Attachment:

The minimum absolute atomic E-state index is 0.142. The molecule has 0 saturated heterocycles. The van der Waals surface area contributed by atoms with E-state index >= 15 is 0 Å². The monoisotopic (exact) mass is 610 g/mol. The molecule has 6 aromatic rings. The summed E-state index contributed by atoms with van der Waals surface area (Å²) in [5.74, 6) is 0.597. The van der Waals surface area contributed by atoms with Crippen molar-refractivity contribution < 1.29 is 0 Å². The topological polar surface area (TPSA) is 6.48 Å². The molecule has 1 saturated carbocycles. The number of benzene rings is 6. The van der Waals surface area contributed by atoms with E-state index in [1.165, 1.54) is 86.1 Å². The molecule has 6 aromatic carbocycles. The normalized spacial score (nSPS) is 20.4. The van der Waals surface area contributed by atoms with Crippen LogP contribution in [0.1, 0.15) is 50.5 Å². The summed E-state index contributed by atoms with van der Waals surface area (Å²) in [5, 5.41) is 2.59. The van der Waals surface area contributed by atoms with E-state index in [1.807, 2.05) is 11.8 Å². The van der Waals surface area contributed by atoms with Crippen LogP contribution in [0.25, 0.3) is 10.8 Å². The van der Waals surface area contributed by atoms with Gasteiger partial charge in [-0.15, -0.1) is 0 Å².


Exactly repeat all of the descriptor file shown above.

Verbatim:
The minimum absolute atomic E-state index is 0.142. The molecule has 0 saturated heterocycles. The van der Waals surface area contributed by atoms with E-state index >= 15 is 0 Å². The monoisotopic (exact) mass is 610 g/mol. The molecule has 6 aromatic rings. The summed E-state index contributed by atoms with van der Waals surface area (Å²) in [5.74, 6) is 0.597. The van der Waals surface area contributed by atoms with Crippen molar-refractivity contribution < 1.29 is 0 Å². The topological polar surface area (TPSA) is 6.48 Å². The molecule has 1 saturated carbocycles. The number of benzene rings is 6. The van der Waals surface area contributed by atoms with E-state index in [1.165, 1.54) is 86.1 Å². The molecule has 6 aromatic carbocycles. The normalized spacial score (nSPS) is 20.4. The van der Waals surface area contributed by atoms with Crippen LogP contribution in [0.1, 0.15) is 50.5 Å². The summed E-state index contributed by atoms with van der Waals surface area (Å²) in [5, 5.41) is 2.59. The van der Waals surface area contributed by atoms with E-state index in [1.807, 2.05) is 11.8 Å². The van der Waals surface area contributed by atoms with Crippen LogP contribution in [0.25, 0.3) is 10.8 Å². The van der Waals surface area contributed by atoms with Gasteiger partial charge in [-0.15, -0.1) is 0 Å².